AAPEX show driving innovations for Aftermarket Industry Week

Jan. 1, 2020
  AAPEX is hosting 2,324 exhibitors, 5,054 booths and 32 International Pavilions. New this year is an attendee-friendly brand-identification system at www.aapexshow.com to help find particular products.

Being in Las Vegas is a sure bet for the 100,000-plus professionals expected to be on hand for Automotive Aftermarket Industry Week. Anchored by the Nov. 5-7 Automotive Aftermarket Products Expo (AAPEX) and the Nov. 5-8 Specialty Equipment Market Association (SEMA) Show, numerous other aftermarket organizations are conducting membership gatherings and conferences concurrent with the main conventions along the Strip.

“AAPEX is making a promise this year that if you attend, you will grow your business,” says Arlene Davis, senior director of meetings and events at the Automotive Aftermarket Industry Association (AAIA). “We firmly believe that if folks take full advantage of what is available at AAPEX they can have a positive impact on their business.”

Jointly sponsored by AAIA and the Automotive Aftermarket Suppliers Association (AASA), Davis encourages attendees to put some advance thought into what they hope to accomplish. “You have to plan to be there – you can’t just show up,” she suggests, citing a vast array of networking opportunities, educational sessions and product displays.

AAPEX is hosting 2,324 exhibitors manning 5,054 booths and 32 International Pavilions.

Among attendees, last year attracted 39,591 industry decision-makers representing 140 nations; a larger attendance figure is expected for the 2013 edition of the event, according to Davis, who says each potential buyer spends an average of nine hours traversing the show floor.

New this year is an attendee-friendly brand-identification system at www.aapexshow.com to aid in locating particular products, especially since the industry’s ongoing pattern of mergers and acquisitions can create confusion when trying to find the specific vendor of a particular brand, she says.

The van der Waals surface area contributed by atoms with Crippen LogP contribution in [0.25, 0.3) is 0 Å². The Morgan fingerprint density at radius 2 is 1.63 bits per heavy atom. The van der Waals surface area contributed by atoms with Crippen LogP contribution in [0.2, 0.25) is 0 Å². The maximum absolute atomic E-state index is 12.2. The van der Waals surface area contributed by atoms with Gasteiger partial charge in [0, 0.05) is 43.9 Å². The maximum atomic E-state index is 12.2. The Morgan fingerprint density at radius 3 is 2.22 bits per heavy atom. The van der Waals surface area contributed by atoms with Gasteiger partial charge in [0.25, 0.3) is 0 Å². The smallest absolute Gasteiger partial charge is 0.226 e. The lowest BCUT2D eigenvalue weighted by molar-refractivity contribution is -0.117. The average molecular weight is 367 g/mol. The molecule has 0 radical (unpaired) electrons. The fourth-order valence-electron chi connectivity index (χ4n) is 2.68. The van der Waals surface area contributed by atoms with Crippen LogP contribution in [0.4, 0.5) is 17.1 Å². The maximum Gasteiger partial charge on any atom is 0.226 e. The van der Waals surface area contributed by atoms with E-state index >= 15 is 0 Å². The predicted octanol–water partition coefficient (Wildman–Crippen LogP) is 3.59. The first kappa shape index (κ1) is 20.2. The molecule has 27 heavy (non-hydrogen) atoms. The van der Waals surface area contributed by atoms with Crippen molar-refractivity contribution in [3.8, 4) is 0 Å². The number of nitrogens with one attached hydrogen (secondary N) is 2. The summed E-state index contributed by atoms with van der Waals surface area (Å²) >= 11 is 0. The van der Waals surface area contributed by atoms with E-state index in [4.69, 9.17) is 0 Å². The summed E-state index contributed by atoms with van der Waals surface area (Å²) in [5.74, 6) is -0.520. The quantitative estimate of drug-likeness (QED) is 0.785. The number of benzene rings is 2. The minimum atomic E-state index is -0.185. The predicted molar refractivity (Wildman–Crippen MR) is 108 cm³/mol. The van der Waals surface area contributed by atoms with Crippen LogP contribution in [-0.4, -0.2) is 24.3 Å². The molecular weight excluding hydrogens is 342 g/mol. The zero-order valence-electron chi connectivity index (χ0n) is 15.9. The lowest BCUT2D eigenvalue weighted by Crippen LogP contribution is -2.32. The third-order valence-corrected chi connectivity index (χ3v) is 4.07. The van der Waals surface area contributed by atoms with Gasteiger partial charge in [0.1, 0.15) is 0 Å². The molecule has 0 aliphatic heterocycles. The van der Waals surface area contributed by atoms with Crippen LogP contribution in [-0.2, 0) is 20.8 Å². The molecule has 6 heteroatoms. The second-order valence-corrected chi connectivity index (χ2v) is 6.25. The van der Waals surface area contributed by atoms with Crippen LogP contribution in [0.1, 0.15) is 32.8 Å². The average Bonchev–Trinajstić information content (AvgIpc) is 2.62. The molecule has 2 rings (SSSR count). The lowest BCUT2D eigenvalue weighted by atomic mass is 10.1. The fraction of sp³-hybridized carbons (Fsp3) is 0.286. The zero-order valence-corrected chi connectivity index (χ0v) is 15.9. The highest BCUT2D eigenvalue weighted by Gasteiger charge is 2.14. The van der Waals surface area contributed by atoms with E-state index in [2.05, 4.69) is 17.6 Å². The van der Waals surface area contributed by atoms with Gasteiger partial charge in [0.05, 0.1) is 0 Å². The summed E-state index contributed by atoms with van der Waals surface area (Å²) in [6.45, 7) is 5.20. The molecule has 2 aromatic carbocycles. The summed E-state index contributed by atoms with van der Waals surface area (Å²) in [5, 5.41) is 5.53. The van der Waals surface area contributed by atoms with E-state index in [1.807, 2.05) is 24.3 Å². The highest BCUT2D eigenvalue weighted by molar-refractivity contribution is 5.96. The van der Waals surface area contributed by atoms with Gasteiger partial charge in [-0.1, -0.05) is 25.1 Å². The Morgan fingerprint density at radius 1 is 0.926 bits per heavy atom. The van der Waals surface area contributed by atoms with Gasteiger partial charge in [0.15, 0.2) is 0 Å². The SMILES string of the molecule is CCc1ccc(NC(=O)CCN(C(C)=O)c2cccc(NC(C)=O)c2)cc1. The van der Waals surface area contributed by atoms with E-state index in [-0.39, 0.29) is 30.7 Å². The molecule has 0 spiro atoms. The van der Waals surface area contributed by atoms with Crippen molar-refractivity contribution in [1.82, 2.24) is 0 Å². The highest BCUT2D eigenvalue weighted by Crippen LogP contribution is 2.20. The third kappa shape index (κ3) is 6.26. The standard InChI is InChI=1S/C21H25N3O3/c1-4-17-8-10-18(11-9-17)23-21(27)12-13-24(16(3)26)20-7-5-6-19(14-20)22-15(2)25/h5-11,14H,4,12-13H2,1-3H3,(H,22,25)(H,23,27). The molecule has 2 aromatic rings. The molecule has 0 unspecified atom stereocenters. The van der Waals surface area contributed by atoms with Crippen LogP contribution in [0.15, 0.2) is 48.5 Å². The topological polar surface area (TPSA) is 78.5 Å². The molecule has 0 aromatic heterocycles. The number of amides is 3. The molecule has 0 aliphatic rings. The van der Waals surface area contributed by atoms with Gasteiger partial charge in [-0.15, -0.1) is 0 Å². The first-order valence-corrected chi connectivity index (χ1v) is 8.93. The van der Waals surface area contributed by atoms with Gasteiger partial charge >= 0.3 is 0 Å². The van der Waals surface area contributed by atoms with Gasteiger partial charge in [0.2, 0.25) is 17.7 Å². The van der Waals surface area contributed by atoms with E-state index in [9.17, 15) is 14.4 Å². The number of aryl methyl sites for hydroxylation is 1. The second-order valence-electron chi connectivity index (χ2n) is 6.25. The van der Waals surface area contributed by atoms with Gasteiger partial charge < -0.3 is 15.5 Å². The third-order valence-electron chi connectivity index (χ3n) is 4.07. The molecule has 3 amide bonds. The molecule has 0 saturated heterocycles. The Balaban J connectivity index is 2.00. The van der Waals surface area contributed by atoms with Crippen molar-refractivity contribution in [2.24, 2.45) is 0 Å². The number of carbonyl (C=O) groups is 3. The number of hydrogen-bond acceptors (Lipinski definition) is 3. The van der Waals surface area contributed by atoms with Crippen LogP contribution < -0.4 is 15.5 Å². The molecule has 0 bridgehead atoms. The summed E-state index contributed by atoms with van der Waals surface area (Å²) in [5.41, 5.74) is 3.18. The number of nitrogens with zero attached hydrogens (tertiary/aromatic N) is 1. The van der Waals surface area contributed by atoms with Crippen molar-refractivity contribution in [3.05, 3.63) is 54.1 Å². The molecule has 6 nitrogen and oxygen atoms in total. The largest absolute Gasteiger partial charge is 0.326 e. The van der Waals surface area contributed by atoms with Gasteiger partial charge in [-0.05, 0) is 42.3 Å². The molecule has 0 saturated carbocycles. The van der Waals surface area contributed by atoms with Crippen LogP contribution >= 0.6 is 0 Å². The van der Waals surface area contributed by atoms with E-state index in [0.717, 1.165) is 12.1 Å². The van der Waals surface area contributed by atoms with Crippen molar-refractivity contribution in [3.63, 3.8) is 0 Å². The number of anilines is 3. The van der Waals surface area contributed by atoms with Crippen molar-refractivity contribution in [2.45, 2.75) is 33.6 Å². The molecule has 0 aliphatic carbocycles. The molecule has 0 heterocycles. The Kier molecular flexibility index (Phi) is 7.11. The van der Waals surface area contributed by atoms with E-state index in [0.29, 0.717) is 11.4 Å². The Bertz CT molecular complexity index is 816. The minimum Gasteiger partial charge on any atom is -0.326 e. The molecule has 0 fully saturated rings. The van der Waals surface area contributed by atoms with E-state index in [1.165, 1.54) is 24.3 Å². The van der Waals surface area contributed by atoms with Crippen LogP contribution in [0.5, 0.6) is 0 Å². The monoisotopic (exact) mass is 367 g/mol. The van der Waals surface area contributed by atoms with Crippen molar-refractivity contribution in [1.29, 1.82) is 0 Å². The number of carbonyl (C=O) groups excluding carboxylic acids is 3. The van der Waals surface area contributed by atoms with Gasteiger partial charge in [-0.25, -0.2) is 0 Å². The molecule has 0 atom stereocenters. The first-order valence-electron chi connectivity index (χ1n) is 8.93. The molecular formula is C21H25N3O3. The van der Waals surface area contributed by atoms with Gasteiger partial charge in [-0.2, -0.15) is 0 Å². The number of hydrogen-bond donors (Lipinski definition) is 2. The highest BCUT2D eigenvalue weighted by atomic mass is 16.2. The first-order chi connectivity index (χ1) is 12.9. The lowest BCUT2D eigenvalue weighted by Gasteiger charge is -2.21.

Aftermarket Business World is publishing a comprehensive AAPEX Product Extra being mailed to all registered domestic and international buyers two weeks prior to the show and handed out onsite to attendees. Electronic versions will be distributed online.

Thousands of products of interest to both the do-it-yourself and do-it-for-me segments will be displayed throughout the Sands Expo Center, covering a host of categories that include Accessories; Automotive Lighting; Business Tools; Chemicals; Lubricants and Filters; Electrical; General Merchandise; Hard Parts; Innovation; Mobile Electronics; Paint, Body and Equipment; Safety; Tires and Wheels; Tool and Equipment; Radiator/Cooling; and Remanufacturing.

“Year after year we see greater interest from companies to exhibit and attendees to visit the enhanced AAPEX Remanufacturing section,” says AAIA Senior Vice President Rich White. A sold-out count of 39 exhibitors is taking part. “The increased number of booths related to remanufactured products is a reflection of the continued growth in the average age of vehicles, currently at the historic level of 11.3 years for both cars and light trucks, accounting for more than one-half of all light vehicles on the road,” he explains.